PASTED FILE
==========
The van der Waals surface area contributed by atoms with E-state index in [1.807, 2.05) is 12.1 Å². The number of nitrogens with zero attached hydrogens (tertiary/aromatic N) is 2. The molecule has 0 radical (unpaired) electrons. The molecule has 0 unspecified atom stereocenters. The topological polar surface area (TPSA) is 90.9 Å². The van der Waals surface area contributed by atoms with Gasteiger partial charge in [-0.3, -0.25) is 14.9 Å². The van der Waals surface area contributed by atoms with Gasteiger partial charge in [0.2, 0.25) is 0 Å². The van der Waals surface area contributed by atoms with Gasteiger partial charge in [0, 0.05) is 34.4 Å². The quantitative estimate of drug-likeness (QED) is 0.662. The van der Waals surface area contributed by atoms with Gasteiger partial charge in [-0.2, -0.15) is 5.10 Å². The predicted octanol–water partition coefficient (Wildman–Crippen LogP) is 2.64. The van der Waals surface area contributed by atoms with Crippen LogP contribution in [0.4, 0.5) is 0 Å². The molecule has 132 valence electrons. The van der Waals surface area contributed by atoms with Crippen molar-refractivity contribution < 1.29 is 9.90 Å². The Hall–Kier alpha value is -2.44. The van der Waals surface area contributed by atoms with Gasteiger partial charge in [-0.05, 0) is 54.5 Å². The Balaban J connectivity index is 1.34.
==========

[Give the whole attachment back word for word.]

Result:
The van der Waals surface area contributed by atoms with E-state index in [1.807, 2.05) is 12.1 Å². The number of nitrogens with zero attached hydrogens (tertiary/aromatic N) is 2. The molecule has 0 radical (unpaired) electrons. The molecule has 0 unspecified atom stereocenters. The topological polar surface area (TPSA) is 90.9 Å². The van der Waals surface area contributed by atoms with Gasteiger partial charge in [-0.3, -0.25) is 14.9 Å². The van der Waals surface area contributed by atoms with Gasteiger partial charge in [0.2, 0.25) is 0 Å². The van der Waals surface area contributed by atoms with Gasteiger partial charge in [0, 0.05) is 34.4 Å². The quantitative estimate of drug-likeness (QED) is 0.662. The van der Waals surface area contributed by atoms with Gasteiger partial charge in [-0.2, -0.15) is 5.10 Å². The predicted octanol–water partition coefficient (Wildman–Crippen LogP) is 2.64. The van der Waals surface area contributed by atoms with Crippen LogP contribution in [0.4, 0.5) is 0 Å². The molecule has 132 valence electrons. The van der Waals surface area contributed by atoms with Crippen molar-refractivity contribution < 1.29 is 9.90 Å². The Hall–Kier alpha value is -2.44. The van der Waals surface area contributed by atoms with Gasteiger partial charge in [-0.05, 0) is 54.5 Å². The Balaban J connectivity index is 1.34.